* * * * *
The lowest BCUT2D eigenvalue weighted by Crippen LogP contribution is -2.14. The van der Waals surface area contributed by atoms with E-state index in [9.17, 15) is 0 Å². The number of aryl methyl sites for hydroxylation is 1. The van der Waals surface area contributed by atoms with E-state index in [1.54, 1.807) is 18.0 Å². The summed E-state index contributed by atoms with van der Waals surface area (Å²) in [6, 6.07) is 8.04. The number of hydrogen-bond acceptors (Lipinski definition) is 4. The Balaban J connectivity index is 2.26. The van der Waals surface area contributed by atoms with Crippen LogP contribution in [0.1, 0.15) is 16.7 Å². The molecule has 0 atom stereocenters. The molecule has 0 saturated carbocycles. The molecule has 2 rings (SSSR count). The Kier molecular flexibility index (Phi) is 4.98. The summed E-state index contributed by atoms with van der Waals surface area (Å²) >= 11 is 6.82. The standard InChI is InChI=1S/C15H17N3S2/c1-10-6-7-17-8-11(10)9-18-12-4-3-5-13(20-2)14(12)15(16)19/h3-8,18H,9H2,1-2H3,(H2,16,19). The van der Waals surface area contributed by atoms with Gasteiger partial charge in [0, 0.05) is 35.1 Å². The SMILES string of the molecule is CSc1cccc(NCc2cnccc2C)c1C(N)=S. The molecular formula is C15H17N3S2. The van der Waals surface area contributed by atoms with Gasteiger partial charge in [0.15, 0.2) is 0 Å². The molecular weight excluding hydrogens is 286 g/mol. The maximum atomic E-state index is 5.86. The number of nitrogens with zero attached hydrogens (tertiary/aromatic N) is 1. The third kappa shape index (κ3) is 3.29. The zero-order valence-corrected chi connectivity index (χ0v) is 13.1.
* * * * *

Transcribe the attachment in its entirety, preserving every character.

The lowest BCUT2D eigenvalue weighted by Crippen LogP contribution is -2.14. The van der Waals surface area contributed by atoms with E-state index in [9.17, 15) is 0 Å². The number of aryl methyl sites for hydroxylation is 1. The van der Waals surface area contributed by atoms with E-state index in [1.54, 1.807) is 18.0 Å². The summed E-state index contributed by atoms with van der Waals surface area (Å²) in [6, 6.07) is 8.04. The number of hydrogen-bond acceptors (Lipinski definition) is 4. The Balaban J connectivity index is 2.26. The van der Waals surface area contributed by atoms with Crippen LogP contribution in [0.1, 0.15) is 16.7 Å². The molecule has 0 atom stereocenters. The molecule has 0 saturated carbocycles. The molecule has 2 rings (SSSR count). The Kier molecular flexibility index (Phi) is 4.98. The summed E-state index contributed by atoms with van der Waals surface area (Å²) >= 11 is 6.82. The standard InChI is InChI=1S/C15H17N3S2/c1-10-6-7-17-8-11(10)9-18-12-4-3-5-13(20-2)14(12)15(16)19/h3-8,18H,9H2,1-2H3,(H2,16,19). The van der Waals surface area contributed by atoms with Gasteiger partial charge in [0, 0.05) is 35.1 Å². The SMILES string of the molecule is CSc1cccc(NCc2cnccc2C)c1C(N)=S. The molecular formula is C15H17N3S2. The van der Waals surface area contributed by atoms with Gasteiger partial charge in [0.15, 0.2) is 0 Å². The molecular weight excluding hydrogens is 286 g/mol. The maximum atomic E-state index is 5.86. The number of nitrogens with zero attached hydrogens (tertiary/aromatic N) is 1. The third kappa shape index (κ3) is 3.29. The zero-order valence-corrected chi connectivity index (χ0v) is 13.1.